The air pump is a duplex pump, that is, operating to compress the air in its movement in either direction. The air cylinder is provided, for this purpose, with induction Valves inder and which are perforated at their exterior ,ends to permit the inflow of theair therethrough. In the valve 23, it being seated and closed bya vertically upward movement, there is placed beneath the same a compression spring 27,0ne end of which rests against a perforated plate 28, which is screwed in under the plug 25, and the other end against the lower end of the valve, the spring at all times tending to close the valve. The valve 24 is closed by gravity, it being inserted in the upper, open end of the plug 26, the cross-pin 29 preventing its withdrawal from the plug.
The normal position of the pump is vertical, as shown. The weight, therefore, of the pistons 5 and 6 and the connecting piston rod 4 will tend to help the steam in the downward movementof the same. This, however, can be'counterbalanced by the spring 27, which can be constructed of such a strength as to just balance the weight of the pistons and connecting rod, so that the steam will have the same operative effect in both directions. In either end, respectively, of the auxiliary air chamber 30, which is formed in the side of air cylinder casing, are secured the 5 valve plugs 31 and 32, in which are fitted the eduction valves 33 and 34. The valves 33 and 34: are similar in construction to the induction valves described. They are both placed and constructed as to bejgravity clos- IOO ing. Each plug is formed with a laterally extending duct 35 and 36, respectively, which,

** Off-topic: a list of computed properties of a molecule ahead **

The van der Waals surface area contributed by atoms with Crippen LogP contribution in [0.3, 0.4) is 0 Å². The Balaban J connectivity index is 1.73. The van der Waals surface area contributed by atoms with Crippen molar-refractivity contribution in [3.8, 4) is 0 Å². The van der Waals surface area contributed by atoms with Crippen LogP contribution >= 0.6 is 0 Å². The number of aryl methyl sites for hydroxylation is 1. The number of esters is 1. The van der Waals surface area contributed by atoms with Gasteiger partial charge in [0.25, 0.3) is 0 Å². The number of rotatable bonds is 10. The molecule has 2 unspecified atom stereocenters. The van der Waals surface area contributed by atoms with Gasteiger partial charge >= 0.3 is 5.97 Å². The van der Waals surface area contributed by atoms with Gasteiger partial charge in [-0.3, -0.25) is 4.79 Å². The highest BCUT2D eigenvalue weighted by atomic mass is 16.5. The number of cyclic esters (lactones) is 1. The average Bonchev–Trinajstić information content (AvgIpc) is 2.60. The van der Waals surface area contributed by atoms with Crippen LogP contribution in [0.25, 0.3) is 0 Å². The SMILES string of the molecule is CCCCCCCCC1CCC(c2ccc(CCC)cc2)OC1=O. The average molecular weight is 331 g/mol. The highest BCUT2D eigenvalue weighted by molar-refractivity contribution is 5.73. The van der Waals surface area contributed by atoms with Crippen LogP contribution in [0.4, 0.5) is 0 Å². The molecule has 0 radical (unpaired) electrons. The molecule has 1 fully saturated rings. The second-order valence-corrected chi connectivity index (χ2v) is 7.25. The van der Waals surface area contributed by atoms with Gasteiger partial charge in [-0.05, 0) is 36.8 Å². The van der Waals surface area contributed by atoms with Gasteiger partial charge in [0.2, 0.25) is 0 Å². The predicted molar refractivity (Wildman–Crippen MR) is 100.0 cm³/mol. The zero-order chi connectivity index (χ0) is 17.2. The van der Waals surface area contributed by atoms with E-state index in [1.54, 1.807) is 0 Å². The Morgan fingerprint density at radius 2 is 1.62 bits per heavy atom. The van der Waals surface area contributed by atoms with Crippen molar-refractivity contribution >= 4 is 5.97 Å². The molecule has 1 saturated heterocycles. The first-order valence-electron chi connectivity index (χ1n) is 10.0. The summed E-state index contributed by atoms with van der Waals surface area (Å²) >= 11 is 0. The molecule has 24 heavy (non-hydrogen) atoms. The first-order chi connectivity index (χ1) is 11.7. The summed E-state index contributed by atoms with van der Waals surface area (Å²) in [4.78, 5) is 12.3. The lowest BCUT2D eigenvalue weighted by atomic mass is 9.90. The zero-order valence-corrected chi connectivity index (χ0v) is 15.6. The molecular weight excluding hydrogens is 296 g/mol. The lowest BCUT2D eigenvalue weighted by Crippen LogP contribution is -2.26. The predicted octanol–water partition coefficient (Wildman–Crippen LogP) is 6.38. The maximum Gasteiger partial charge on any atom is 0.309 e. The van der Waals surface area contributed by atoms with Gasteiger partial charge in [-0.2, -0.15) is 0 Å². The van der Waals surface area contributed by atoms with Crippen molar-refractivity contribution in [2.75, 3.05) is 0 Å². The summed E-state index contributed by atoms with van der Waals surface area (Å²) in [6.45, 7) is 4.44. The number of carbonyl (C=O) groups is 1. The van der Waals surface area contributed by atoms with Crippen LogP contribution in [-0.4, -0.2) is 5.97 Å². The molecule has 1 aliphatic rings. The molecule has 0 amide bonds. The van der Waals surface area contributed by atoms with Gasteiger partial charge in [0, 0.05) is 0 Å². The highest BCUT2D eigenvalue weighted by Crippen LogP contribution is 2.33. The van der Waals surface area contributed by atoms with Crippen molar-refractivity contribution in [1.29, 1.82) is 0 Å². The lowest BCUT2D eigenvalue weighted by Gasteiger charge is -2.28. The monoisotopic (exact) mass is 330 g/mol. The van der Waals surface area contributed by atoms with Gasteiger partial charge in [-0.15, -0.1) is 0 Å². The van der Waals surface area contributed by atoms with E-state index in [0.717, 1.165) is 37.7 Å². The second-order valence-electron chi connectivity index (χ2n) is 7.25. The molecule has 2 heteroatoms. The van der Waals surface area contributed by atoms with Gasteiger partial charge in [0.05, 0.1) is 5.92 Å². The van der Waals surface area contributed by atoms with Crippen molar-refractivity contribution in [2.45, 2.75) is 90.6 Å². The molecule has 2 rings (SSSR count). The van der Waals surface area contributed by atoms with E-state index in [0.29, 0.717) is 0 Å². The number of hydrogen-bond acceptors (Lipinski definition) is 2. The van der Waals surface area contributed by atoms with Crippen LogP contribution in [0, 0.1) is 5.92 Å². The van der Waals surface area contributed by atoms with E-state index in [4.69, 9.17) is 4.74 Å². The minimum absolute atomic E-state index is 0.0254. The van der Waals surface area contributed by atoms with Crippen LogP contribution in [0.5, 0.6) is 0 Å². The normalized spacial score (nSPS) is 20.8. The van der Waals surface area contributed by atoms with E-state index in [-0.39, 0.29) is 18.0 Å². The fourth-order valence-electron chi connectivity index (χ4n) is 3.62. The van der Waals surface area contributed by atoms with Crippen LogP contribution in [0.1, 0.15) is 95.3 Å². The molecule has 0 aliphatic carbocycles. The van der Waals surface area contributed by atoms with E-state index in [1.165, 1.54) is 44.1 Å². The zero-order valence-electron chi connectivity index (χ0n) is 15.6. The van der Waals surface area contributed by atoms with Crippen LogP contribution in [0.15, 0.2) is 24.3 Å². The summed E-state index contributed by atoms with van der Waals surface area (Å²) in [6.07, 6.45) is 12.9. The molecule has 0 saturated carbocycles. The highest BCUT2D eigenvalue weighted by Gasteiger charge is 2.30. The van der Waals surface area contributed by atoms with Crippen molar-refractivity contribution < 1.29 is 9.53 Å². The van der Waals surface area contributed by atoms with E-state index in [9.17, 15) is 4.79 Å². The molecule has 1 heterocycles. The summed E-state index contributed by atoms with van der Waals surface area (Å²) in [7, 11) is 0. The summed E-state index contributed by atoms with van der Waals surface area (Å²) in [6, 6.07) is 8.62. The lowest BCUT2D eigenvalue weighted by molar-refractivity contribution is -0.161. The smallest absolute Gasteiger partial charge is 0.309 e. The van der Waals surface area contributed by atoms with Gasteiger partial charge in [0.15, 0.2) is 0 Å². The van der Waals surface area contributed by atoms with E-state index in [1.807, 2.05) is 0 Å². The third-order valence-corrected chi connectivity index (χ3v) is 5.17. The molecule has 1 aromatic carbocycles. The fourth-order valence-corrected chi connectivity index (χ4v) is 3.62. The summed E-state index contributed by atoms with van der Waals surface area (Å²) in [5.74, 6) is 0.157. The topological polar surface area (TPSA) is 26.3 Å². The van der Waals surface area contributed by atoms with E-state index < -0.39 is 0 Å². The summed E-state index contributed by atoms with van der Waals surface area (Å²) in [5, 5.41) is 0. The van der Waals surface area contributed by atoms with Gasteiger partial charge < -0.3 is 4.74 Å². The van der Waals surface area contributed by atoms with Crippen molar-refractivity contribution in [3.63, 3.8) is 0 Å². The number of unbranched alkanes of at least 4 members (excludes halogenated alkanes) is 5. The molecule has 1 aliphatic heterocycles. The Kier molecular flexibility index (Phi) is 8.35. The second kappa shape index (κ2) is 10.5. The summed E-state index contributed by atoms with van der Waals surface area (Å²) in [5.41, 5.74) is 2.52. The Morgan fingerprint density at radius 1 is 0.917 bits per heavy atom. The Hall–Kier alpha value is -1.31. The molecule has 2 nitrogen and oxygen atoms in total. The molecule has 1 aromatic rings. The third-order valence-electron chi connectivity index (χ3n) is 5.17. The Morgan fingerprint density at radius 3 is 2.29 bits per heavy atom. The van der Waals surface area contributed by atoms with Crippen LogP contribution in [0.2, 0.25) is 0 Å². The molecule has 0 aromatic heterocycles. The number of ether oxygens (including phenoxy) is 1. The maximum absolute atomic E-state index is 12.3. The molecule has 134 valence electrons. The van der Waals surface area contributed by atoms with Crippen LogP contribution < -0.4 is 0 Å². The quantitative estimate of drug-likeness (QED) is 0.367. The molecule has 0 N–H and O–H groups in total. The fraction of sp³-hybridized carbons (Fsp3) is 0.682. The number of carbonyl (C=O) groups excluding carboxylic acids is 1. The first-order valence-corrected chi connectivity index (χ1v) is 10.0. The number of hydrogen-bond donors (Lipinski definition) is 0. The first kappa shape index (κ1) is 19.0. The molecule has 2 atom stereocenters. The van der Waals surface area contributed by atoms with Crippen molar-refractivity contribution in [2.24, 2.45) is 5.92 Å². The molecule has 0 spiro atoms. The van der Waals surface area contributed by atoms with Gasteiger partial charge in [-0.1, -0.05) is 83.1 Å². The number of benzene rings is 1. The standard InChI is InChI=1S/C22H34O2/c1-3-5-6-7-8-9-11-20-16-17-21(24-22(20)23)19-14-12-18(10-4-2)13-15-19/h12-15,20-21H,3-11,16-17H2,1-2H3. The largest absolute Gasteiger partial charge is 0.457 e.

when the plugs are in position, communicate, respectively, with the eduction ports 37 and 38, formed in the casing of the air cylinder, forminga communicating passage from either end of the air cylinder to the valve chambers, as illustrated in Fig. 2 and, for the valve 34, in Fig. 4.